Brock - "Brock" (CD)
"Brock" track listing:
1. Build Me Up (3:12)
2. Look Me In The Eye (3:35)
3. Drive (3:35)
4. Take Me Away (3:15)
5. No Regret (2:57)
6. Don't Bother (3:08)
7. Special (3:31)
Reviewed by Eccentricity on March 5, 2009
A list of influences that includes Alice In Chains, Motley Crue, and Hank Williams, Jr. tends to lead a reviewer to think that he’s about to get a mixed bag. In the case of Brock, and his self-titled album, the term “influences” obviously means “other musicians I like.”
While you might possibly be able to pick up a hint of Alice In Chains, if you close your eyes and focus really hard, and maybe a snippet of Motley Crue, this singer/songwriter has nothing in common with country music’s loudest redneck - except perhaps the annoying habit of telling listeners how wonderful he is.
With lyrics that have a heavy focus on peacock-strutting arrogance, and monotone, often flat and nasal vocals, “Brock” sounds more like the musical attempts of a pre-pubescent garage band. The drums are made up of a three-piece kit, namely snare, cymbal, and rim, and the drumbeat is monotonous at best.
The vocal tunes of the first two tracks, “Build Me Up,” and “Look Me in the Eye” are nearly identical, and the grind style instrumentals in “Drive” sound like an amateur pre-1983 Motley Crue cover band. The blackest moment comes in “No Regret,” a grunge tune that can only be called abysmal.
The one silver lining to “Brock” is the guitar talents of Scott Burstein. While he’s no virtuoso, his performance is solid. His shred technique in “Don’t Bother” and “Build Me Up” are commendable, as are the classic hammers offered in “Look Me in the Eye.”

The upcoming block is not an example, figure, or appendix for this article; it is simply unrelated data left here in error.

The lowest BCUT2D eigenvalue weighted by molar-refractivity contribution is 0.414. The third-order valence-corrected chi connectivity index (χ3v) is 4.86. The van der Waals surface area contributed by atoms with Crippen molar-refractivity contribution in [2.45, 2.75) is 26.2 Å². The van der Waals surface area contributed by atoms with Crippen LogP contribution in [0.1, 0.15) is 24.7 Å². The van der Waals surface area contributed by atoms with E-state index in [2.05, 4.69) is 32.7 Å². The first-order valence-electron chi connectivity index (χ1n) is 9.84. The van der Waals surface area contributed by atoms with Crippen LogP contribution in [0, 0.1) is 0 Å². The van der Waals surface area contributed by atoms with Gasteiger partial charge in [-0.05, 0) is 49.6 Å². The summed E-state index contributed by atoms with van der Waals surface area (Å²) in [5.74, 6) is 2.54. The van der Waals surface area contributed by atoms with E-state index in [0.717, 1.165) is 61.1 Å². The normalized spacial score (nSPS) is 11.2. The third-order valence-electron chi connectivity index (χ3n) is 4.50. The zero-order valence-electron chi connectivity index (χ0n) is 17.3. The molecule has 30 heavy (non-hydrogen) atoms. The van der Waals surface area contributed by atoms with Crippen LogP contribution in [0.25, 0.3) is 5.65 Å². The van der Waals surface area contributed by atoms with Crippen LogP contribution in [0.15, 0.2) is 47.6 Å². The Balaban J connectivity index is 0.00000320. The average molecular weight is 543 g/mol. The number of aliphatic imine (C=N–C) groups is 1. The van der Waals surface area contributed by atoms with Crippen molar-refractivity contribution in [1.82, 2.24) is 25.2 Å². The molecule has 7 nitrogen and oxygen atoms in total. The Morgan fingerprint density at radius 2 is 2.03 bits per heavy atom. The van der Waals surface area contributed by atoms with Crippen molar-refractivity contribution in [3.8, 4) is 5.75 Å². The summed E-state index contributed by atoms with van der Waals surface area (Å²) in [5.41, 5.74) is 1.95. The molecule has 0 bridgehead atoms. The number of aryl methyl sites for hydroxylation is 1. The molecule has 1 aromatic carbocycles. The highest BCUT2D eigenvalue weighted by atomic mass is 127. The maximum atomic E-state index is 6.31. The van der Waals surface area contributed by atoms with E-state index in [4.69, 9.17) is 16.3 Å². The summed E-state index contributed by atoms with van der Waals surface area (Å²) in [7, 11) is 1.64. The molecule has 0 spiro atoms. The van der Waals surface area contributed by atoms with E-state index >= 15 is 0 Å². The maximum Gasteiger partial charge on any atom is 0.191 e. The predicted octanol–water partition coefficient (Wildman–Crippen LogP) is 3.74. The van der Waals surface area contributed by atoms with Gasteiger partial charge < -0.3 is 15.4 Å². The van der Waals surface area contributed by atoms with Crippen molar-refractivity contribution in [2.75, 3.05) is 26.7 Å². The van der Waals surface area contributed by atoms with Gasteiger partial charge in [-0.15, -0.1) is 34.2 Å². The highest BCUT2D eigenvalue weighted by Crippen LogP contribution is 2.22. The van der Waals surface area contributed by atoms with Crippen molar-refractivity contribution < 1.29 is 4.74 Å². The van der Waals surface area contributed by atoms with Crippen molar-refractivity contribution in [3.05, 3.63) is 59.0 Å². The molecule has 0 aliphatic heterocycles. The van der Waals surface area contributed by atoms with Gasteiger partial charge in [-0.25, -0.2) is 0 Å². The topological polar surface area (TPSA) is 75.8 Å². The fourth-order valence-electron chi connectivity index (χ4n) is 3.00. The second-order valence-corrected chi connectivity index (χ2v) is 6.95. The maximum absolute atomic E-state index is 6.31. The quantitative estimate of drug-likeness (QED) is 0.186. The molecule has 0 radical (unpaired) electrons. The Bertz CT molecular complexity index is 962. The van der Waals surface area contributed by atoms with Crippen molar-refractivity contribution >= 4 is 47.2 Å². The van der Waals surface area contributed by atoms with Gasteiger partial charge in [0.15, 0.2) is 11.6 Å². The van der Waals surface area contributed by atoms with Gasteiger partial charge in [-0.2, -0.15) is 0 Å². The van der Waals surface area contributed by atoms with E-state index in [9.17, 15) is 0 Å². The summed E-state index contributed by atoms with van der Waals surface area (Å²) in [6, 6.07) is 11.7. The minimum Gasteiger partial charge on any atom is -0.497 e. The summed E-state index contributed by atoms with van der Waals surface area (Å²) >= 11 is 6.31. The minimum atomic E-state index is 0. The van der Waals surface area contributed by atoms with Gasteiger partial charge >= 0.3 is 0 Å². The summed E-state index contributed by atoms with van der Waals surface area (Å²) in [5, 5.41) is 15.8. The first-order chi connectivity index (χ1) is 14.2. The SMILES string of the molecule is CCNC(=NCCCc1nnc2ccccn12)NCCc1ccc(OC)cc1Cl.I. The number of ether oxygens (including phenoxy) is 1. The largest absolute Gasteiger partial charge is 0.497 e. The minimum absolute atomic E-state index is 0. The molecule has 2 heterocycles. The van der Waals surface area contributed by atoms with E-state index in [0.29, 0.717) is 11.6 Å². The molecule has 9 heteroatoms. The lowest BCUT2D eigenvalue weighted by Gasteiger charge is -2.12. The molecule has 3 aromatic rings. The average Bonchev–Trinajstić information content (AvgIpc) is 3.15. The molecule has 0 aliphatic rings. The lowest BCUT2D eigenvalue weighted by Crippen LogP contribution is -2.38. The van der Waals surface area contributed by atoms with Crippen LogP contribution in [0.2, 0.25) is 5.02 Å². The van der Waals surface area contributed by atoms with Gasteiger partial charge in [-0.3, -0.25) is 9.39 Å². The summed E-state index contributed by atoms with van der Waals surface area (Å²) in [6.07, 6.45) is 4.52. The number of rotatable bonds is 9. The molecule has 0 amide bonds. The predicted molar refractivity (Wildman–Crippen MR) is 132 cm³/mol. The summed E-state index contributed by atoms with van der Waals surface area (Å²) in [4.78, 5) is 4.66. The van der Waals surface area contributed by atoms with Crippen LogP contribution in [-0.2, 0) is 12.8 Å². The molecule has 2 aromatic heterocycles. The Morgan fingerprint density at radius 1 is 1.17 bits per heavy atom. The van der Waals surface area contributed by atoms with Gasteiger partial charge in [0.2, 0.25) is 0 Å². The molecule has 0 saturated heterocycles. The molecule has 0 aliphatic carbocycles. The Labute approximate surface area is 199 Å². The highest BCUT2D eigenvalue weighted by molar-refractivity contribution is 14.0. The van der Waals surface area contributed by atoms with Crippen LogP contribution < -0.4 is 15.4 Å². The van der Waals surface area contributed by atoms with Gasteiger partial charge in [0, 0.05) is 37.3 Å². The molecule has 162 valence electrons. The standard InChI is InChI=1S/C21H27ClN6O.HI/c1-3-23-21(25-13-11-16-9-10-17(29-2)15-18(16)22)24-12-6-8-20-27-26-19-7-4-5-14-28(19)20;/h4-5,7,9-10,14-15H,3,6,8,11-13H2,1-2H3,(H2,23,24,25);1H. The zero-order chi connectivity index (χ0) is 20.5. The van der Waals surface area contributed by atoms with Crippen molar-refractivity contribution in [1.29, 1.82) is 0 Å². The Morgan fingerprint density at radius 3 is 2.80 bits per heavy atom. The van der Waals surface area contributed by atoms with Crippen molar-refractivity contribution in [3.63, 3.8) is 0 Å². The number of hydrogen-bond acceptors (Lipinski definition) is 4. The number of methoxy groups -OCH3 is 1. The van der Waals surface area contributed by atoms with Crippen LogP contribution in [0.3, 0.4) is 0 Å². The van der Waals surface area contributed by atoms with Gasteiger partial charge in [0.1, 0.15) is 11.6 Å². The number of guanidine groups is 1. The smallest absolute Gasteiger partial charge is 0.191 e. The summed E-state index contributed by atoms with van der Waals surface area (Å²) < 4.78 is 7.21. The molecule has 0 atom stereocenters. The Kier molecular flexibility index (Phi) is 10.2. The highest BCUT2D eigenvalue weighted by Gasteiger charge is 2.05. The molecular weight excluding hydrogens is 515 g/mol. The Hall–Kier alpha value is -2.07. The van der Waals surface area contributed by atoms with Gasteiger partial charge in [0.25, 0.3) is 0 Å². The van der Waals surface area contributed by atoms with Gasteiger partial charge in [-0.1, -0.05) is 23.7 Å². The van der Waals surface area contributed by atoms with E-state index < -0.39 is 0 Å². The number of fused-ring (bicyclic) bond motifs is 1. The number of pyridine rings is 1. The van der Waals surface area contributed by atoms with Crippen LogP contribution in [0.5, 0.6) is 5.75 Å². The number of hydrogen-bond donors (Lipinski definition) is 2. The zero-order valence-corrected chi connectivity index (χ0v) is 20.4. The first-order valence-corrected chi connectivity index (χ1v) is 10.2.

The best the album has to offer are “Take Me Away,” which instrumentally, isn’t bad, and “Don’t Bother.” “Take Me Away” features a chugging guitar, a heavier drum, and a funk-infused bass. The harmonizing backup vocalist featured in “Take Me Away” offers a nice reprieve, though he also serves to reinforce the sense of Brock’s flat chords. “Don’t Bother” displays a decent classic metal guitar, though the overall sound of the track is like early Faith No More. The lyrics, “Don’t bother, don’t waste your time,” are a pretty appropriate summation of the entire album.
Highs: Burstein’s guitar performance is solid.
Lows: Vocals are flat, repetitive, and nasal.
Bottom line: There’s good reason to keep this album underground.
Get more info including news, reviews, interviews, links, etc. on our Brock band page.